11. Apr 23, 2015 #10
    Well, what type of manufactured process goes into making the pipe?
    Is it seamles pipe, sections rolled plate longtitudinal welded and then welded together, or spiral coil welded? That could make a difference. I can envision a spiral coil welded pipe acting somewhat similar as a spring that will twist when an axial load is applied. But don't quote that as being the actual reason.

    In any event, I suspect it has something to do with the interplay of stresses within the pipe itself. The curves in the bore hole may or may not have anything to do with it.
     
  12. Apr 23, 2015 #11

    CWatters

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    Only other thing I can think of is the draw wire... Perhaps it twists/untwists when under tension?
     
  13. Apr 23, 2015 #12

    sophiecentaur

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    If the bore is made with a rotating drill then won't there be helical grooves along the length of the hole? That suggests to me that there will be a rotational force on anything dragged through. Is that too simple an explanation?
    Would it be possible to run through the bore with a reamer with the opposite sense of rotation to counter this effect? Or could you put a straight groove along the length, to act as a guide?
    In the light of the scale of these things, those suggestions could well be laughable - I realise.
     
  14. Apr 23, 2015 #13
    I appreciate all the input from minds with more physics knowledge than that of my own. But let me ask this. Say the pipe is above ground on level ground and stretches for 2700' around a curve. Pull is applied to it to move it another 2700'. Would it rotate just from the pull being placed on it to move it along the path around the curve? In my experience the pipe will rotate. I am looking for an explanation from an expert in the field of physics as to why this occurs. I am always trying to broaden my knowledge in all fields. Thanks for all the input and look forward to reading more input. No responses are considered laughable I appreciate each one. It is always good to get a perspective from more than one mind.
     
  15. Apr 23, 2015 #14

    OldEngr63

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    How is the pull rope attached to the pipe? Is it symmetric on the pipe center line, or is it in any way eccentric?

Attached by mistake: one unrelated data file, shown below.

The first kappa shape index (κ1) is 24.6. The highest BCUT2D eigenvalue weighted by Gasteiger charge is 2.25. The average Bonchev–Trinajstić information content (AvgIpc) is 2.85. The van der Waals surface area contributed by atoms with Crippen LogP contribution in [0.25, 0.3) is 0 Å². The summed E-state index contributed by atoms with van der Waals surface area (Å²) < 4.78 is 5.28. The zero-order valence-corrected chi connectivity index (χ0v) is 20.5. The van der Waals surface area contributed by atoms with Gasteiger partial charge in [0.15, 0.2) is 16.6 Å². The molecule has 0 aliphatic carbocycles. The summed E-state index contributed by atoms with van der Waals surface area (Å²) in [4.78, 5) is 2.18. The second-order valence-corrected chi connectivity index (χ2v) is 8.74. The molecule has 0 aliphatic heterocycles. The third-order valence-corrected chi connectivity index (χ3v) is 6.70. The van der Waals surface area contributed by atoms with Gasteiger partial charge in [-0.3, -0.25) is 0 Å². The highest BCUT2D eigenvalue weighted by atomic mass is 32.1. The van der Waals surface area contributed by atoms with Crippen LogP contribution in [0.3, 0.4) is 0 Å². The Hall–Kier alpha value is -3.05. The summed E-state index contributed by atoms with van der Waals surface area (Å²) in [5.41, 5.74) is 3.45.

16. Apr 23, 2015 #15
    Shane, I don't think you will find a clear cut answer like "this is a physical law, when you pull a tube around the corner it will twist.".
    This will likely come down to how the tube was manufactured, or how exactly it is being pulled etc
     
  17. Apr 24, 2015 #16
    This sounds like an excellent hypothesis - the drill bit leaves rifling on the inner walls of the hole.
     
  18. Apr 24, 2015 #17
    That sound like an excellent hypothesis, but on occasion one pipe will be pulled into place as a casing, and then another pipe pulled into it and it will rotate also inside a smooth
    pipe. I think it is just the nature of the beast, a round pipe pulled through a curve wants to naturally rotate.
     
  19. Apr 24, 2015 #18

    sophiecentaur

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    Haha. Good hypothesis but doesn't fit the facts as a theory. H O W E V E R .. . . if ever it starts to turn, it could sustain that turn because of the rifling it makes for itself. Once started, it would get more and more torque. Question - is there any preferred direction or is it random?
     
  20. Apr 28, 2015 #19
    I believe the problem is that you are pulling the pipe through more than one curve. A pipe pulled through one curve will be stressed by the curve and experience some strain in the direction of the curve. When it comes to the second curve (which is in a different direction) the pipe will rotate in the shorter direction to align its strain from the first curve with the second curve, else the pipe will be strained in a different direction and could be weakened or might even break from experiencing opposite strains.